Those are meaningless targets, having all the logic of Soviet tractor production. If a target must be met by a certain year, it can be met only if the standard is adjusted —and adjusting the standard, as we have come to learn, means debasing it. That is exactly what Labour is planning.
Let us go into Labour's education policy more deeply, and examine the Labour education organisation, the Socialist Educational Association. My hon. Friends may be interested to know that the association's motto is "Educate, Organise, Agitate". Its membership includes the Leader of the Opposition and the hon. Member for Blackburn (Mr. Straw). I do not know whether the hon. Member for Leeds, Central is a member; the association may be one of those organisations from which Front-Bench spokesmen have forgotten that they are supposed to resign.
The Socialist Educational Association is not at all happy with the curriculum. It would like a curriculum that was
pluralist, internationalist and global in approach. All students should leave school having had the chance to write poetry and to understand how Fascism was defeated in the 1940s.
Nor is the association happy with the GCSE. It appears to think—I urge my hon. Friends to contain themselves at this point—that the GCSE is too tough; it wants it to be
broadened to take in all the ability range.
Certainly, the association is not happy with sixth forms. It wants them to be swept away, along with A-levels, in an orgy of anti-elitism. Curiously, it is also not happy with Labour's ideas. At a recent conference in Luton, a resolution called on the Labour Front Bench to
stop being defensive and bland over 16 to 19 proposals.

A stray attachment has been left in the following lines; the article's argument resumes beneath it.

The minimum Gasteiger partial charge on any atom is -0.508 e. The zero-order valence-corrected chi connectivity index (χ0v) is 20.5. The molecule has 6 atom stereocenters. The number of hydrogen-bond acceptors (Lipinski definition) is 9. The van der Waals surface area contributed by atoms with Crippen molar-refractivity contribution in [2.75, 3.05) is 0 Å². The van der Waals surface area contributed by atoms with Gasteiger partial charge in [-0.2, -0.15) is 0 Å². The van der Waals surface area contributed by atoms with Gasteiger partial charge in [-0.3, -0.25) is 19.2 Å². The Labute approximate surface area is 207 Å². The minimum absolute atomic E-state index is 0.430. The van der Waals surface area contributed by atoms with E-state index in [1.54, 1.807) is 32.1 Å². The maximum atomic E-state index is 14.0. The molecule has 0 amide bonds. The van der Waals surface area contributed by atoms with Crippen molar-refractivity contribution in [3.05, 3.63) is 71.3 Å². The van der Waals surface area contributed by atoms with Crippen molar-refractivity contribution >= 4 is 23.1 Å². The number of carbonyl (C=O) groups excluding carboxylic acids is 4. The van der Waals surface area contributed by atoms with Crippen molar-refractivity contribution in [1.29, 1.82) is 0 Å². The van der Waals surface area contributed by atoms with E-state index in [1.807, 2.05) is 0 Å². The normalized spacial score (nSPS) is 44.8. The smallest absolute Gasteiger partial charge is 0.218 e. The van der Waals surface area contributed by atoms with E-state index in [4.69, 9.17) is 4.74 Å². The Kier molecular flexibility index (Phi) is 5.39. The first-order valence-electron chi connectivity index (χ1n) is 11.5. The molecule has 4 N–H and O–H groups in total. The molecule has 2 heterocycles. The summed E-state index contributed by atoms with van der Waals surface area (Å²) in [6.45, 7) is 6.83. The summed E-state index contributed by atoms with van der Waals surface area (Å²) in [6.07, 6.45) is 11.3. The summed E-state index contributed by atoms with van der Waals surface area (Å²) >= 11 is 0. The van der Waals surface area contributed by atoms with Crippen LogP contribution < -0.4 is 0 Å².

The association would prefer everyone to receive a grant at that stage.
Finally and most revealingly, the Socialist Educational Association is not happy with parental choice:
Too little attention,
has been given to continuity between primary and secondary schools. This would be improved if all the children transferred to their local secondary school from feeder primary schools. Although some parental choice seems inevitable, many problems would be solved if schools ceased to feel that they were competing for customers.
There—with the public relations floss scraped off—is the true mind of the Labour party. That is how the party runs Lambeth and Liverpool; that is why Lambeth voters are voting for grant-maintained schools, and why Labour voters there have been begging the Department to intervene. That is why some Lambeth parents will do anything, even cross the river, to escape educational socialism.
Let us be in no doubt about what a future Labour Government would hold in store, should one be elected next year. Let me paint the picture. We would see the closure of many independent schools, robbed of their charitable status; the end of the assisted places scheme; the destruction of 13 city technology colleges; the reintegration of perhaps 200 grant-maintained schools, against the democratic wishes of their parents; and the end of A-levels —this year's new sixth formers could be the last to sit that well-established examination.
Worse than all that, the bureaucrats would be back in charge in the classrooms, and all the policies that go with that would return: the watch on gender rather than grammar, and the insistence that racial discrimination takes priority over linguistic discrimination.
Far from putting more money into education, Labour, as we already know, would take money out of the system. Under Labour, those earning more than £20,000 a year would pay more tax. When the election comes, we shall ensure that the message gets across in every constituency in the country: Labour would increase tax for the average secondary school teacher at the top of the scale, who now earns more than £20,000 a year. That is taking money out of the education system, not putting it in.
Conservative Members remain committed to our reforms—fundamental but necessary reforms, protracted in their implementation but overdue. Our education policy puts parents first. We believe that the key to higher standards lies in wider choice and greater parental accountability.